Wow, what a week. Some of you know about some of this, but just as a more general update (and related to my Facebook profile pic change to a very stern one ((wordpress readers, just take my word for it)), which I just realized is context-free for most of you):
For the past few years, I’ve co-produced/co-organized an event we call the Vintage Train. Basically, as a gift to NYC, the MTA brings several historic cars out onto the tracks and runs them like an ordinary subway train for 5 Sundays. They call them the Nostalgia Train or the Shopper’s Special. A group of swing/jazz/vintage people get together and we dub it Vintage Train Day. This started with like 10 of us looking for a fun photo opp to bring out clothes and props that match the old cars, some of them dating to the early 1930s. The randoms and photographers freakin’ love it and it’s fun for us to be models etc. Everyone wins!
Then a visionary dude, Michael, had the idea to have music on the platform like the buskers do, maybe a little dancing. Then that grew into a bunch of bands, on the platform AND in the train cars! Then as of last year, we scheduled a dozen bands, rotating on the platform and cars PLUS an after-party at the NY Transit Museum, the home of the cars and many other artifacts of public transit in the city. Michael schedules and organizes the bands and I handle everything else: all logistics, media contacts and social media management/communications, finding and scheduling volunteers, communication/coordination with the MTA and Transit Museum staffs, making announcements in advance and during the day, and being a general central point person in every way.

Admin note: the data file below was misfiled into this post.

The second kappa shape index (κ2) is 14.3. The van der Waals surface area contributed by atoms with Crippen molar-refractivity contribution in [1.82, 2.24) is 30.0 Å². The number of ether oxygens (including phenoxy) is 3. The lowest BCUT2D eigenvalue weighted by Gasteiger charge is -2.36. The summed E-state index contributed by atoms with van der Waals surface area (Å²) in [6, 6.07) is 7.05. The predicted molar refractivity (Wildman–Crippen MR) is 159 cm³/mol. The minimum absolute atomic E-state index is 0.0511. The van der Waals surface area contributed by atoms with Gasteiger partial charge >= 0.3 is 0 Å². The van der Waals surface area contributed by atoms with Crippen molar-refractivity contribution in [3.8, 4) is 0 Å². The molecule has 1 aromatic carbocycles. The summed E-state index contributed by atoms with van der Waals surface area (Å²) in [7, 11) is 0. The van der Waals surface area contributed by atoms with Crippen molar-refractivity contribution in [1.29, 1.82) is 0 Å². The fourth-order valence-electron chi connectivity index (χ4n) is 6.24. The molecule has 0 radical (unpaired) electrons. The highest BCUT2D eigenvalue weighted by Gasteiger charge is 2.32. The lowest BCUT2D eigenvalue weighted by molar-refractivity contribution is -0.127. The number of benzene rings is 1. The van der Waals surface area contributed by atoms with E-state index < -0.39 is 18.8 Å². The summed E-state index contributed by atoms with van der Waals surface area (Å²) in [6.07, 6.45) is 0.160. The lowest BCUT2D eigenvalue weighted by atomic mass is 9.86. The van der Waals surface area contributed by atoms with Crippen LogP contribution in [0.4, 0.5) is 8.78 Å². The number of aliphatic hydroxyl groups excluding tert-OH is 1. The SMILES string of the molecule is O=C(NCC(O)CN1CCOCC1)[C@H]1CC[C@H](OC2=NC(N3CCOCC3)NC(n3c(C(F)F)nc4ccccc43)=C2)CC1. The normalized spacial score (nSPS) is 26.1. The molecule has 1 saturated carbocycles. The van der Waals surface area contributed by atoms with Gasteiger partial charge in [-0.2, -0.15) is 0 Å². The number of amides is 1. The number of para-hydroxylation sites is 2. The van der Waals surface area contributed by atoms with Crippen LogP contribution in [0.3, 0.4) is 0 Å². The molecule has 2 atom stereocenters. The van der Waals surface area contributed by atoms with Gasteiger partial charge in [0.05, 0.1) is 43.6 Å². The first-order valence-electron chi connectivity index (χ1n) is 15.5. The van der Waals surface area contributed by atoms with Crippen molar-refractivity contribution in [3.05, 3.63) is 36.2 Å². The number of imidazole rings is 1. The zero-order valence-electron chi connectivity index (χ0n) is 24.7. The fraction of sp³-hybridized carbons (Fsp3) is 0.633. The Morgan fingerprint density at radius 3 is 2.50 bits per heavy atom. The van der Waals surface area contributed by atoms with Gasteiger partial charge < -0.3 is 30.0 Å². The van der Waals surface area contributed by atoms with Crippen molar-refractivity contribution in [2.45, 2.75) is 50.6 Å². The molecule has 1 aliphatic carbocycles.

We do it for free and for fun and to bring attention to the musicians and take fun pictures and delight/freak out mundanes. There’s no charge, no tickets, just show up. It’s a contribution to our community and to the serendipitous nature of life in New York.
Last year was the biggest yet — we had around 1,200 people, more or less, over the course of the day. Swing dancers, jazz musicians and fans, vintage dress enthusiasts, photographers, press, and of course countless randoms too. It was manageable but incredibly taxing and I was completely wrecked for days afterward.
This year, as we were planning, and as I looked at Facebook options, I thought we should make the event invitation public to facilitate friends-of-friends sharing the word. Also we do get inquiries from outside the community and I thought a public facing info page would be easier than answering lots of emails and having to connect, etc.
Well. The result was FAR BEYOND anything I could have imagined.
First of all, an overenthusiastic fan discovered the “public” invite before I was ready to announce it. (FB no longer allows one to create a private event and then switch it to public, so I had to start with a public event that I hoped to keep discreet.) I would have preferred to have the information approved by certain key people and permissions granted by photographers, etc. but I didn’t get to do that. Instead the next morning, I awoke to dozens of notifications regarding an invitation I didn’t send and wasn’t ready for publication. He had invited hundreds of people in the middle of the night, most unknown to me. That was first confusing and then embarrassing and then quite infuriating. But that was soon the least of my problems.